What To Consider When Buying a Leasehold Property

With a leasehold, you own the property (subject to the terms of the leasehold) for the length of your lease agreement with the landlord.

When the lease ends, ownership returns to the landlord, unless you can extend the lease.

You won’t technically own the property outright, the landlord will continue to own the property and the ground it sits on. Leasehold is commonplace when buying a flat or apartment as it sits within a larger building.


A lease agreement is a legal contract between two parties, a lessor (landlord) and a lessee (tenant), whereby the lessee is granted access to a property for a certain amount of time. There are usually certain conditions attached to this agreement regarding how and by whom the property may be used. Both parties are bound by the terms of the contract, and there is a consequence if either fails to meet the contractual obligations.

The agreement promises the lessee use of the property for an agreed length of time while the owner is assured consistent payment over the agreed period.

Legal Obligations

Leasehold properties come with a list of DOs and DON’Ts. The lease sets out all your responsibilities and obligations – so your lawyer will need to read the lease from start to finish. Make sure you read all the leasehold documentation carefully and understand it. Get a leasehold specialist to explain anything you don’t fully understand. Not understanding can be very costly.

Lease Length

Most leases either start off with a duration of either 99, 125 or 999 years when they are originally granted, however unless you are buying a new build, the lease length will have deteriorated. The shorter the unexpired term, the harder it is to get a mortgage – most lenders will not even consider lending on a property with a lease of less than 80 years. A leasehold property’s value is very much dependent on the number of years remaining on the lease.

Lease Extension

Leaseholders are entitled to extend their lease by 90 years as long as the original lease term was more than 21 years and they have owned the lease for more than 2 years. Leaseholders would have to compensate the landlord and pay their reasonable costs. A lease extension can be expensive, however generally speaking the longer the unexpired term, the cheaper the extension will be. If a lease were to expire – the property would return to the landlord’s ownership.

Lease Restrictions

Check the terms on your lease for any restrictions about what you can do in the property. For example, in a flat, you may not be allowed to have pets or hang your washing out over the balcony.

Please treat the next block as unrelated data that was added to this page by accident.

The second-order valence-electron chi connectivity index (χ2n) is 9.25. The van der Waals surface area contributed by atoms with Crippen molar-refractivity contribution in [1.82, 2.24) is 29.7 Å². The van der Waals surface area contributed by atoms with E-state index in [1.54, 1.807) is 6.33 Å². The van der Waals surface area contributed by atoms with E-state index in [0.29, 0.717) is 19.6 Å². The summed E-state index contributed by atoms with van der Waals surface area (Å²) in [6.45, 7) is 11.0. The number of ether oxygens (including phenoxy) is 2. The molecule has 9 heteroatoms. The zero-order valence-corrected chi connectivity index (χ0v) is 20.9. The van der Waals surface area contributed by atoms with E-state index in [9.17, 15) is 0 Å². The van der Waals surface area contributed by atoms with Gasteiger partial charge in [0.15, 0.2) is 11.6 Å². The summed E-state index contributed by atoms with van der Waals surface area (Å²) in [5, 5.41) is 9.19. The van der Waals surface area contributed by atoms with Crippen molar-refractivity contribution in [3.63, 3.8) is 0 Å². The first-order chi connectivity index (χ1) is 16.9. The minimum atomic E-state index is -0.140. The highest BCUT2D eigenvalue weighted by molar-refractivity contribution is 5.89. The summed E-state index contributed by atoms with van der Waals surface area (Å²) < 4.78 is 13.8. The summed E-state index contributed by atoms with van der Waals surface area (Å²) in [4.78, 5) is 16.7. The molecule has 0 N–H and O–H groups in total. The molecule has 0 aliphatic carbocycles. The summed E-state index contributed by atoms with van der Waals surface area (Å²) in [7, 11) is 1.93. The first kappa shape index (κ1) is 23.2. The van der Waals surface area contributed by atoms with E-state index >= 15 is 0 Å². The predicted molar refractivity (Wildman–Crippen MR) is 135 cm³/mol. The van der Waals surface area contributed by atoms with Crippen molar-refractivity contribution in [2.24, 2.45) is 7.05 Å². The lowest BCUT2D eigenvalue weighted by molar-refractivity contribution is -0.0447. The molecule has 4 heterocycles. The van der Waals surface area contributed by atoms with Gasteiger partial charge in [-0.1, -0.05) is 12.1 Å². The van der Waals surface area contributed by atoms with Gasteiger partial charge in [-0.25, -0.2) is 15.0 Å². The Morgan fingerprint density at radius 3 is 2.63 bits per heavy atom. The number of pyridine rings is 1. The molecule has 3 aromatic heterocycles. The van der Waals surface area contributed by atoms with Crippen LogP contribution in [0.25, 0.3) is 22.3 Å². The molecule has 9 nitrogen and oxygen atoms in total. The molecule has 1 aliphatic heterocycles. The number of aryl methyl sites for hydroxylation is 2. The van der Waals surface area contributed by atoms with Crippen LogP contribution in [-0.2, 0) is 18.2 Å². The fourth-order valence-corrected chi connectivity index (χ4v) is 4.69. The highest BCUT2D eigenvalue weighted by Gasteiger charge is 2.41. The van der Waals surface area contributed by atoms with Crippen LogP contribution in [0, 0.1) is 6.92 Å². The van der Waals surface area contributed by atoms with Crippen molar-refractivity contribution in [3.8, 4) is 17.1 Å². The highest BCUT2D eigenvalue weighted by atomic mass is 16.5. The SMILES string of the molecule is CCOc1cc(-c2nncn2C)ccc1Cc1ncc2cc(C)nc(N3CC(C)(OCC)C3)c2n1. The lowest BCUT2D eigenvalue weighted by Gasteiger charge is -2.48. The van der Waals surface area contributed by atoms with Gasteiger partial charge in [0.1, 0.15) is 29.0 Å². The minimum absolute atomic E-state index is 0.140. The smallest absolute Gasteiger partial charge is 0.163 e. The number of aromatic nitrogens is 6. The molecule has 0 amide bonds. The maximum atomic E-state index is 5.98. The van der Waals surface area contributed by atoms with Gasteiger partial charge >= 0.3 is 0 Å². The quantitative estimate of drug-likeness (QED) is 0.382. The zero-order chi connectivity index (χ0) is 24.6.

There may also be things that you need to ask the landlords permission for, such as building projects like an extension or loft conversion. When asking for consent, a landlord should not unreasonably reject the request but you may have to pay them a fee before work can be undertaken.


It is imperative to seek advice from your leasehold lawyer if the flat appears to have been altered or extended since the date of the original lease. Compare the Lease Plan with the estate agent’s plan, and the actual flat, and if there are any differences, make sure the landlord gave written permission for those changes.

Your lawyer will also check that any necessary consent was obtained from the Local Authority in addition to any consents required under the lease, alongside Building Regulations and Conservation Area consent if the building is listed or in a conservation area. Any external alterations or extensions to a flat will generally be impossible or impracticable or costly to get permission for.

Building Management

The landlord may be an external freeholder – or could be a Residents Management Company. In either case, it is usually the case that the landlord will employ a managing agent to do the day-to-day running around and management of the building, including all the financial ins and outs. It’s a reason why buying leasehold is expensive compared to buying freehold – but ensuring you know all the fine detail is important.

Service Charges

Service charges are levied upon leaseholders in order to cover the maintenance costs of the whole building. These are often subject to adjustment when the actual expenditure for the year has been calculated and compared to the budget – which is the case, even if you have paid in advance. You will need to factor in these expenses when deciding if you can afford to buy a leasehold property.


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